There aren't a lot of foodie traditions in my family; we are not a family filled with gourmands and gastro-chefs. There aren't recipes passed down from generation to generation, hours spent teaching each other culinary skills or the sharing of cookbooks. For the most part, the rest of my family are utilitarian cooks, making meals to feed the stomach rather than the soul. As a result, I'm not sure where my foodie tendencies come from - my love of cooking, baking and sharing of food. But, when I think about apple crumble, there's a little glimpse of family history that perhaps proves that I'm not adopted after all.
There is one old, yellow cookbook that contains most of my foodie memories; a sad, spineless book now, but once turned to for all eventualities. It's not like the cookbooks of nowadays, full of flashy photography, fantastic food styling and whimsical writings by celebrity chefs. This is a functional cookbook, with as many recipes as possible crammed onto a page, barely any photographs and no theme at all - there are not many things that you can't find within its pages. The fruit crumble page is the one most turned to, such was the popularity of apple and blackberry crumbles during my youth. It was a Sunday night treat, and one much loved by a younger me.
So, when I got it into my head that I wanted to make a toffee apple crumble, there was no other place I could look for a recipe. I called both my parents to find out who had ended up with this hallowed book - one which only needs the term 'that cookbook' to be identified - and to get my hands on this crumble recipe. Some tweaks here and there to fit the ingredients I had in the cupboard and the idea I had in my head, and it came out better than expected.
The sharpness of the apples compliments the sickly sweetness of the toffee sauce, whilst the crumble is crunchy and goes so perfectly on top. I was concerned for the fruit:topping ratio when I put it into the oven, but once it appeared on my plate I knew that all was well. This is a great dish for this time of year, particularly given the abundance of Toffee Apples so usually found at Bonfire Nights across the country, but I think I can be persuaded to have apple crumble at any time of year. The nostalgia just gets to me - although in the summer I do substitute the custard for cream.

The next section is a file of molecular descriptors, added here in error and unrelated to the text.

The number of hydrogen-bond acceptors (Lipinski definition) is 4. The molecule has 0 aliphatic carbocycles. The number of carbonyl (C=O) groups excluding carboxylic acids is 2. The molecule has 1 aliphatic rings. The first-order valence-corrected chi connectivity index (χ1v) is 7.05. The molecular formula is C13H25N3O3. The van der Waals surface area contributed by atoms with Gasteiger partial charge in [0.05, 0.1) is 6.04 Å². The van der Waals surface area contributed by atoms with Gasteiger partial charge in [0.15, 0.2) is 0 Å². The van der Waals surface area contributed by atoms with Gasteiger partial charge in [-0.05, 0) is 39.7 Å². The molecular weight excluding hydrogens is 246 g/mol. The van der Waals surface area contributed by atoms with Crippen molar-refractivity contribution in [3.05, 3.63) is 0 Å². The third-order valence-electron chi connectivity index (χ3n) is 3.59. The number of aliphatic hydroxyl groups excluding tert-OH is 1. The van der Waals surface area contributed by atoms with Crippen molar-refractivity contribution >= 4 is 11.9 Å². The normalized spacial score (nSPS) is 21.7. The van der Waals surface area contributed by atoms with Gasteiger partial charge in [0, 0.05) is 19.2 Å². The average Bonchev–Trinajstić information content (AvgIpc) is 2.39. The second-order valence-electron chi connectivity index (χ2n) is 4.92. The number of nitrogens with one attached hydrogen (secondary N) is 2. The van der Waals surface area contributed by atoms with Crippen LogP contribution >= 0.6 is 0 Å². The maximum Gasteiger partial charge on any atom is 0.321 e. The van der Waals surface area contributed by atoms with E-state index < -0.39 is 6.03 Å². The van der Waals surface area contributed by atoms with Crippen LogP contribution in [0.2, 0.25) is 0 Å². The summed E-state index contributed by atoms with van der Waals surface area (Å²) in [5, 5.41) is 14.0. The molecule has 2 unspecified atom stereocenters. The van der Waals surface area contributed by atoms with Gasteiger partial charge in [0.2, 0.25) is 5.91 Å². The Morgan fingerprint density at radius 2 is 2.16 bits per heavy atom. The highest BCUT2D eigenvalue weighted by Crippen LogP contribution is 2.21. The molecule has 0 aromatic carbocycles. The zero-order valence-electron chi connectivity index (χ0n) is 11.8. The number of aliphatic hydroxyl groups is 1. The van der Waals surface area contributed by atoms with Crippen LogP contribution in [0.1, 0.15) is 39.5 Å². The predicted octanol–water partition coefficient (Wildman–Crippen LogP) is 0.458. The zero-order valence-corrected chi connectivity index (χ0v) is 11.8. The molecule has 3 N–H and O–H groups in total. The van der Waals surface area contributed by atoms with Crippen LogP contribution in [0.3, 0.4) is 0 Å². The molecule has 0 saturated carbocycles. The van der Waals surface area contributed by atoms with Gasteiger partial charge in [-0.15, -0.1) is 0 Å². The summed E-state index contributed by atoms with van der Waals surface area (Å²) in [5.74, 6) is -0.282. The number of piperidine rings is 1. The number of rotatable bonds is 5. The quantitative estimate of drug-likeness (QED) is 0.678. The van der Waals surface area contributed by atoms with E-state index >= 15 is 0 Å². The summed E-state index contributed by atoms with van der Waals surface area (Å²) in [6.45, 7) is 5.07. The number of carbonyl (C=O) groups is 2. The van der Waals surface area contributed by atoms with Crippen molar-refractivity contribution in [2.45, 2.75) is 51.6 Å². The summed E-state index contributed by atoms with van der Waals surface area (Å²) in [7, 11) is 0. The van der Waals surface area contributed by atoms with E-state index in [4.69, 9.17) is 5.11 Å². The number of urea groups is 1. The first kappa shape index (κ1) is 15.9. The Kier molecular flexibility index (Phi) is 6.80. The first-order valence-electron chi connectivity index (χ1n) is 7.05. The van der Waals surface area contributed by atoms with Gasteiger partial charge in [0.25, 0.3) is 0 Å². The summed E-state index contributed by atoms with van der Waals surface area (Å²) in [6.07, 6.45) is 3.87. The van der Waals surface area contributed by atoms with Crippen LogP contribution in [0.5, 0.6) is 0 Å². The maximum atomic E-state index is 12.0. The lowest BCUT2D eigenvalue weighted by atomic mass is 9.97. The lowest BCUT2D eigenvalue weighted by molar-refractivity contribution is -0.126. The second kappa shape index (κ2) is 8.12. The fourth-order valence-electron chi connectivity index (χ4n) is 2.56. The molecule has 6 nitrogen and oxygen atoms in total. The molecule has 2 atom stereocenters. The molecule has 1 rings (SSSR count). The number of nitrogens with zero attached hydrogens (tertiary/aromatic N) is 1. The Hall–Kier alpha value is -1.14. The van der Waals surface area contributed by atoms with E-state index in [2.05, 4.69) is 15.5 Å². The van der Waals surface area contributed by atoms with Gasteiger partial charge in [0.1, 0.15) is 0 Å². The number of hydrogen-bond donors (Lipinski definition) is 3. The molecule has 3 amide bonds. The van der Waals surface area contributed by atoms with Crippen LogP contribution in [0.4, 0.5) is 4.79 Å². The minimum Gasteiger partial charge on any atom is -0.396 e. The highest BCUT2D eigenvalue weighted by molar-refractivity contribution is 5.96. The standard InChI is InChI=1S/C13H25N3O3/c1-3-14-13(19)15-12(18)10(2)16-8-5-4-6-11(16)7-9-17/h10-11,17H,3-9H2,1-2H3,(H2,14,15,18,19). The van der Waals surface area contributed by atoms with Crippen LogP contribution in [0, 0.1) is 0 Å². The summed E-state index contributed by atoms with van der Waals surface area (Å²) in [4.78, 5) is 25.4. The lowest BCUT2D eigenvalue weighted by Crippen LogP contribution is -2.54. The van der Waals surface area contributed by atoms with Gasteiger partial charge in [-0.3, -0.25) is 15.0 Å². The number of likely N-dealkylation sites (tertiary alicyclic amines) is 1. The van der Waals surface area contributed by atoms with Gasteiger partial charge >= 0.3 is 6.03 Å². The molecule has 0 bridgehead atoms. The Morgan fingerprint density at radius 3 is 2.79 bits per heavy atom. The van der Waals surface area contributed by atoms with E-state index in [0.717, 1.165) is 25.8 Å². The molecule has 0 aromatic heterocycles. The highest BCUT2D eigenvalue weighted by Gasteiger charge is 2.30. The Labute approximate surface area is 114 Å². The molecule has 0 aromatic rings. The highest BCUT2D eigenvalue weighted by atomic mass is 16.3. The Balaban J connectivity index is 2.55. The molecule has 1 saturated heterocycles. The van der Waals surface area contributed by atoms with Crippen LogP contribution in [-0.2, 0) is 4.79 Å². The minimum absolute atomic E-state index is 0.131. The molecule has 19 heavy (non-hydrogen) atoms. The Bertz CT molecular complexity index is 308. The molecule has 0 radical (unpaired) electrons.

- 4 large cooking apples (Bramley is best)
- 50g demerara sugar
- 1 tsp. cinnamon
- 8 oz plain flour
- 4 oz oats
- 6 oz unsalted butter
- 3 oz golden caster sugar
- Toffee sauce (I cheated and used a pre-made sauce but you are welcome to make your own if you are so inclined - it needs to be thick to form a layer over the apples but otherwise the rest is up to you!)
- Sprinkling of demerara for the topping
1. Peel and chop the apples into bite-size chunks (about 1/2 inch in length) and cover in sugar and cinnamon. Set aside and leave to go juicy and delicious.
2. Pop the flour, oats and caster sugar into a large bowl. Add a few chunks of the butter and rub between your fingertips until you have the consistency of fine breadcrumbs. Continue to add the butter until everything is combined. Add a spoonful more flour if there are too many lumps of butter.
There's a great video which shows the technique over on the BBC Food page.
3. Cover the bottom of a large baking dish with the apples. Pour over the toffee sauce and use a knife to spread across and make an even layer.
4. Top with the crumble mixture and press down until even and flat. Sprinkle the sugar over the top.
5. Bake at 180°C for 45 minutes, until the fruit is bubbling and the top is brown and a little crisp.
6. Serve with cream or custard, depending on how you feel!
This will easily serve 8 people, if not more, depending on portion size. It's easily kept for a couple of days - just pop it in the fridge with some clingfilm and reheat in the microwave.